How Skipping Sleep Destroys Our Mental Well-Being

mhc-sleep
Thirty-six hours without sleep doesn’t sound that bad. Lots of people pull all-nighters for fun, for school, for family or for work. When you’re on a deadline or you have a big exam, those extra hours seem like they’ll be incredibly helpful–if you can function.

That’s a big if. Mental Health Channel ran a small experiment on the power of sleep deprivation: four strangers in a house for 36 hours straight, motivated to stay awake for monetary rewards and science. The results were filmed and edited like a reality TV show. It’s amazing to see what a day and a half will do to people who otherwise seem to be kind, intelligent folks.

MENTAL FITNESS: Get Your Sleep – Episode 1 from mental health channel on Vimeo.

The three videos in the series span the entire 36-hour experience, from the early hours with a relaxed crew of cheerful participants to the final, desperate hours while they ran down the clock. Sleep deprivation brings with it irritability, physical pain, impairments to memory and self-control, and more.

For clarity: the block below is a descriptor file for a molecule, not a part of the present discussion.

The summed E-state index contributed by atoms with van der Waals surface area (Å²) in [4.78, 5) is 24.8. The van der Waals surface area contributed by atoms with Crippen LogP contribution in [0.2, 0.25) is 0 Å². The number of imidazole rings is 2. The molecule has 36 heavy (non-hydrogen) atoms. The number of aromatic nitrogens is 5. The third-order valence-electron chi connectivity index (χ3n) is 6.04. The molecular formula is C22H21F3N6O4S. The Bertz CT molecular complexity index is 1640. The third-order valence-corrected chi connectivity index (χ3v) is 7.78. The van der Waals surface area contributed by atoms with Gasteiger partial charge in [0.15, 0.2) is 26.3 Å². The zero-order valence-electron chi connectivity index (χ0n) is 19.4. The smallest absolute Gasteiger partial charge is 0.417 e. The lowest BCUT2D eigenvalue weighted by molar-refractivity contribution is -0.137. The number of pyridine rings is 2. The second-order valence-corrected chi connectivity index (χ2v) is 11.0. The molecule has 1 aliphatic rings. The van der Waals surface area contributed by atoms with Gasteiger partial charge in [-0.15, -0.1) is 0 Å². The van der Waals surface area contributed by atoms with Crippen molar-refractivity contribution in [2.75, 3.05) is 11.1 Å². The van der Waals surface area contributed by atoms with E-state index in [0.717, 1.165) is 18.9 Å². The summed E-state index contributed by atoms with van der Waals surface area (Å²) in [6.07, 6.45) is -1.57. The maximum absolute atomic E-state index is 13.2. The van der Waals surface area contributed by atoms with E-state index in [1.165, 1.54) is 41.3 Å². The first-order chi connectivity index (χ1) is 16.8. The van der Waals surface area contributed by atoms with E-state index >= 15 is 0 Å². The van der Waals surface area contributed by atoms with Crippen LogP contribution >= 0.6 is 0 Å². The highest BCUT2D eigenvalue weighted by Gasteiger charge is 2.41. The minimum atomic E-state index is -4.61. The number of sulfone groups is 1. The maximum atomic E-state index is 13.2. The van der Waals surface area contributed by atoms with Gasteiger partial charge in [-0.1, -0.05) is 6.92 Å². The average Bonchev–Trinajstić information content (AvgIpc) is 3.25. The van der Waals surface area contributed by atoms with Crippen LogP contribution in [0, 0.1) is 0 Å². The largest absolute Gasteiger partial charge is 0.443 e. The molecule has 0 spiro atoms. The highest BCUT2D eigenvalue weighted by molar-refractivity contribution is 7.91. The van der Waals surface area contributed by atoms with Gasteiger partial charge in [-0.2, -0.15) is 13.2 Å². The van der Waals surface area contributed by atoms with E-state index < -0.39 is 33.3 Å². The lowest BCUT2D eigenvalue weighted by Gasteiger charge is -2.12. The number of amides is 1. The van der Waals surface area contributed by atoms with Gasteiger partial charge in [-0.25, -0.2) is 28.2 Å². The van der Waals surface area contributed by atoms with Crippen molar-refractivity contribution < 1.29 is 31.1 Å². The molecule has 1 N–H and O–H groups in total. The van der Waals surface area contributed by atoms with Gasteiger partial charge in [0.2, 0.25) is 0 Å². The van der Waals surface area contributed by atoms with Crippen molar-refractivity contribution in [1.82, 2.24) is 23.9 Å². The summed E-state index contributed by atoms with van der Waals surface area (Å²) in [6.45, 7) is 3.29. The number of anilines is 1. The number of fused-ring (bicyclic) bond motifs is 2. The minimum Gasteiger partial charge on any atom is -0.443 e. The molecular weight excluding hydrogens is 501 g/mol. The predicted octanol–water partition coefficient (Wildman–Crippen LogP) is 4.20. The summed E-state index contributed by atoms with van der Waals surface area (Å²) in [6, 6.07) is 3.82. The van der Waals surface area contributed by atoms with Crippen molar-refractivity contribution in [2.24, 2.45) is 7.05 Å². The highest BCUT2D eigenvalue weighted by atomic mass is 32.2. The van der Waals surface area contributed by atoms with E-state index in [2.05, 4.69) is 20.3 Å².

Now, all-nighters are generally easy to avoid. For most people they’re an exception, not a rule. But lots of us cut our sleep by an hour here and a half-hour there, adding to what’s known as a sleep debt. Carrying a large sleep debt is just as harmful as skipping a night’s sleep, but the effects are more insidious–they come on slowly, until they feel like part of us. This can also compound mental health issues.

If you’re dealing with insomnia, you’re probably already well aware of how hazardous sleep deprivation can be. If you just prefer to spend a little less time sleeping, watch this series. It pairs good advice for getting more sleep with an entertaining reminder of the cost of doing otherwise.

[Mental Health Channel]

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